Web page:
More tech support scams targeting Singapore consumers: Microsoft

Police received twice as many reports of such ruses last year amid a Covid-19 fuelled rise in online scams.

SINGAPORE - More people here have been targeted by scammers claiming to help them with technical support issues, with the police receiving twice as many reports of such ruses last year amid a Covid-19-fuelled rise in online scams.

This is according to findings from a new study released on Friday (Sept 17) by American software giant Microsoft.

The study showed that 62 per cent of people here had an encounter with a tech support scam, up from 58 per cent when a similar study was last done in 2018.

This year's finding is also slightly higher than the global average of 59 per cent.

Of the people here who encountered a tech support scam, nearly half - or 49 per cent - ignored it this year, up from 44 per cent in 2018.

In such scams, crooks often pretend to be from reputable companies and lie to victims that their electronic devices have been infected by a virus or have security or network problems that the scammer can fix.

The scammers communicate the lies by making cold phone calls, sending unsolicited e-mails, inserting pop-up online advertisements in websites, and redirecting people to other websites with fake information.

They also use tricks to scare victims into thinking there is something wrong with their devices, such as playing loud siren sounds in pop up messages or running commands that show a string of data and claiming that they found many viruses on the victim's computer.

"It's about using psychological tactics to put people in a mode where they don't think rationally," said Ms Mary Jo Schrade, the assistant general counsel and regional lead for Microsoft's digital crimes unit in Asia.

Microsoft had commissioned market research firm YouGov to poll about 1,000 people - 18 and above - here in May on such scams. People in fifteen other countries were also polled, including in the United States, Britain, India and Japan.

The survey found that 34 per cent of respondents here got an unsolicited tech support scam call in the 12 months to May, almost double the figure from 2018.

However, respondents were also found to be guarded against the scams.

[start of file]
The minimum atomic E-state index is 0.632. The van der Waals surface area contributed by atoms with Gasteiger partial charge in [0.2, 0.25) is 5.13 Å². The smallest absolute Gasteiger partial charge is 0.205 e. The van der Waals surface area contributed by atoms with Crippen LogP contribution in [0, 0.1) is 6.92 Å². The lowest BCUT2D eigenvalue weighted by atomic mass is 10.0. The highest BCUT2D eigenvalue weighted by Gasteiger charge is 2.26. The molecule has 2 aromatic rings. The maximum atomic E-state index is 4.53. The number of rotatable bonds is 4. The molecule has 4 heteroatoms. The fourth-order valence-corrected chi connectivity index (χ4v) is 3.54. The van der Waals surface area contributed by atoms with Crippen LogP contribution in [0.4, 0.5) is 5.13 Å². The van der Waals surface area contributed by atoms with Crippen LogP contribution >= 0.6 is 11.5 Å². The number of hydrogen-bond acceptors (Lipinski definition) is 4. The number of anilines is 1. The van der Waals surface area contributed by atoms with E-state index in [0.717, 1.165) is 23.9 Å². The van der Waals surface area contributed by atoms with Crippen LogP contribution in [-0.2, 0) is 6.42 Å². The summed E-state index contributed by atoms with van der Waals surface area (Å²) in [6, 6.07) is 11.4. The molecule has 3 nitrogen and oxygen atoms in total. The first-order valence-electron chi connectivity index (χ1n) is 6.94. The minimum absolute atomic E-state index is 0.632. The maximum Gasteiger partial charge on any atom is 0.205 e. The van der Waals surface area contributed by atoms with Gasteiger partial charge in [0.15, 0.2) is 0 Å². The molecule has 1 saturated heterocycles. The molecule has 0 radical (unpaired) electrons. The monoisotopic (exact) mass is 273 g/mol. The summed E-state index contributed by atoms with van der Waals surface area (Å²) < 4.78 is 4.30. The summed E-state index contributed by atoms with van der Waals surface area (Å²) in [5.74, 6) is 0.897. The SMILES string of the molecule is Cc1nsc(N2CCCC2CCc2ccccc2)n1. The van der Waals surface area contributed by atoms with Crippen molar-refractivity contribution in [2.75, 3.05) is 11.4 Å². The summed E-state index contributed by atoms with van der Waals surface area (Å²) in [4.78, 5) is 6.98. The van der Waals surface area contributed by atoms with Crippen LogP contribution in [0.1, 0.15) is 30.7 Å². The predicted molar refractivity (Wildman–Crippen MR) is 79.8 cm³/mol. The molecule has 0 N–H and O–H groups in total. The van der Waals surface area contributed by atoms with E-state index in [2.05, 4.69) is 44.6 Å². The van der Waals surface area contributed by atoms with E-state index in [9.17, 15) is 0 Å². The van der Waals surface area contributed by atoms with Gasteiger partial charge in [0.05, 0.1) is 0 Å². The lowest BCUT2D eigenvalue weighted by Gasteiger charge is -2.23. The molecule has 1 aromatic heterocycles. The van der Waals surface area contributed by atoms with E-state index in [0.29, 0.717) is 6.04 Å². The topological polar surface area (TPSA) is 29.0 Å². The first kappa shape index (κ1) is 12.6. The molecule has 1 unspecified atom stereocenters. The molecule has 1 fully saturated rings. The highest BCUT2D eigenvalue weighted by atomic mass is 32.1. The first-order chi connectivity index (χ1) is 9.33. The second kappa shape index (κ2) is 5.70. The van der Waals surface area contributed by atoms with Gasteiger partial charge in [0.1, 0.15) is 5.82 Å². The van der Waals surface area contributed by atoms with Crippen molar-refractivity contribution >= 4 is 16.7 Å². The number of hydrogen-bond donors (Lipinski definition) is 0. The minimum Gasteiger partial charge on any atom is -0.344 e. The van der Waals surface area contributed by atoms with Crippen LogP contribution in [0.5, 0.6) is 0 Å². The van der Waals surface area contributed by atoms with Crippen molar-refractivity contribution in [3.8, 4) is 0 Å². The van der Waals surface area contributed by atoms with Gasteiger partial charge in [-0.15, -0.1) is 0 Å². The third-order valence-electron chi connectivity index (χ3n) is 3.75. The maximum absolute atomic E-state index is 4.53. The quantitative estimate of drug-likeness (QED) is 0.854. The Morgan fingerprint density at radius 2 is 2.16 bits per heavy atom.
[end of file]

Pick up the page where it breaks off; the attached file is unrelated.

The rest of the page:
For instance, 91 per cent said that it was very or somewhat unlikely a company would contact them through an unsolicited call, pop-up window, text message, ad or e-mail. This is higher than 2018's 84 per cent.

The study also showed that the proportion of those who continued to interact with scammers this year was 14 per cent, similar to 2018's 15 per cent.

The proportion of people who lost money from tech support scams was 5 per cent this year, also similar to 2018's 4 per cent. The average amount lost this year was $114.

Those aged 24 to 53 - the millennials and Gen X - were also found to be more likely to continue interacting with scammers, such as by contacting the crooks, than people from other age groups.

Microsoft believes this could be partly due to their being more engaged in online activities, including risky ones such as visiting torrent sites that are often used for downloading pirated content.

People in this age range were also found to be not as confident in their computer literacy skills as the younger people polled, the company added.

The Microsoft findings coincide to an extent with police data.

Last year, 506 cases involving tech support scams were reported to the police, more than double of 2019's 249 cases.

The amount cheated from victims last year was about $22.3 million, up 59 per cent from $14 million in 2019.

The largest amount cheated in a reported tech support scam last year was $1.1 million.

The police had said in February that there was a significant increase in online scams as Singaporeans carried out more online transactions due to Covid-19.

Microsoft said on Friday that scammers likely took advantage of people's fears and insecurities during the pandemic, such as concerns over jobs, food supplies and immunisation matters.

Some scammers created fake documents leveraging these fears, such as updates on job issues, and sent them to victims in e-mails or through links.

Once victims opened such documents, malware hidden in them would also be downloaded and could, among other things, make pop-ups appear to trick victims into contacting scammers to "fix" fake tech issues, or even steal victims' personal information.

Microsoft added that it is crucial for people to do checks on their devices after encountering a tech support scam.

This is because some scammers install malware on computers that allows them to maintain remote access to people's devices long after victims believe their scam encounter is over.

Consumers can protect themselves by taking steps such as being wary of any pop-up messages on their devices and not call any listed numbers or click on any links in the pop-ups they get.

They should download software only from official sources, and beware of downloading software from third-party sites.

And if a company asks for payment in cryptocurrencies or gift cards to resolve a presumed tech issue, it might just be a scam since legitimate companies do not do this.

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